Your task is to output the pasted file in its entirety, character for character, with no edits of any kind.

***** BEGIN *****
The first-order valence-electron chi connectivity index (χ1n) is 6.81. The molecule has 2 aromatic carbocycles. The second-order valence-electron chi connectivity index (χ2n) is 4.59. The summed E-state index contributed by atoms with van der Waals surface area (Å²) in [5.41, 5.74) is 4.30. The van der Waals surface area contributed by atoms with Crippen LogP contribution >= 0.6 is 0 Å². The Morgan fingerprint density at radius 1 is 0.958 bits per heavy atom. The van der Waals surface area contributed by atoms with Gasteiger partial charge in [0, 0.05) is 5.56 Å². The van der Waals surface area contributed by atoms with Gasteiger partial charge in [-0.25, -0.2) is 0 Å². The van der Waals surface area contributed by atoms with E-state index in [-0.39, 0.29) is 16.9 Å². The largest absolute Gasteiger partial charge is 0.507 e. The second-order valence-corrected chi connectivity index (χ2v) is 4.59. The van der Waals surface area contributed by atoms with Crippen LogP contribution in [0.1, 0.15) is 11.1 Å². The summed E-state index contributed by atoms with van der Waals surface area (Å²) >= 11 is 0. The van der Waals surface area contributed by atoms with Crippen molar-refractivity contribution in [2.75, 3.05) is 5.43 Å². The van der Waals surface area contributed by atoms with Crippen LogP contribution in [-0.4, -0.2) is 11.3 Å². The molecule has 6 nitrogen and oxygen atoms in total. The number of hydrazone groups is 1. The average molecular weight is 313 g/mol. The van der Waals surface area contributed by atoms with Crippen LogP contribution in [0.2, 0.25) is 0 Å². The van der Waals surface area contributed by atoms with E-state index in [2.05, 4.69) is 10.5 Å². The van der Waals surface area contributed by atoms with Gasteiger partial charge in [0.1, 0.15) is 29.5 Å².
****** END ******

The first-order valence-electron chi connectivity index (χ1n) is 6.81. The molecule has 2 aromatic carbocycles. The second-order valence-electron chi connectivity index (χ2n) is 4.59. The summed E-state index contributed by atoms with van der Waals surface area (Å²) in [5.41, 5.74) is 4.30. The van der Waals surface area contributed by atoms with Crippen LogP contribution >= 0.6 is 0 Å². The Morgan fingerprint density at radius 1 is 0.958 bits per heavy atom. The van der Waals surface area contributed by atoms with Gasteiger partial charge in [0, 0.05) is 5.56 Å². The van der Waals surface area contributed by atoms with Gasteiger partial charge in [-0.25, -0.2) is 0 Å². The van der Waals surface area contributed by atoms with E-state index in [-0.39, 0.29) is 16.9 Å². The largest absolute Gasteiger partial charge is 0.507 e. The second-order valence-corrected chi connectivity index (χ2v) is 4.59. The van der Waals surface area contributed by atoms with Crippen LogP contribution in [0.1, 0.15) is 11.1 Å². The summed E-state index contributed by atoms with van der Waals surface area (Å²) >= 11 is 0. The van der Waals surface area contributed by atoms with Crippen molar-refractivity contribution in [2.75, 3.05) is 5.43 Å². The van der Waals surface area contributed by atoms with Crippen LogP contribution in [-0.4, -0.2) is 11.3 Å². The molecule has 6 nitrogen and oxygen atoms in total. The number of hydrazone groups is 1. The average molecular weight is 313 g/mol. The van der Waals surface area contributed by atoms with Crippen LogP contribution in [0.2, 0.25) is 0 Å². The van der Waals surface area contributed by atoms with E-state index in [2.05, 4.69) is 10.5 Å². The van der Waals surface area contributed by atoms with Gasteiger partial charge in [0.1, 0.15) is 29.5 Å².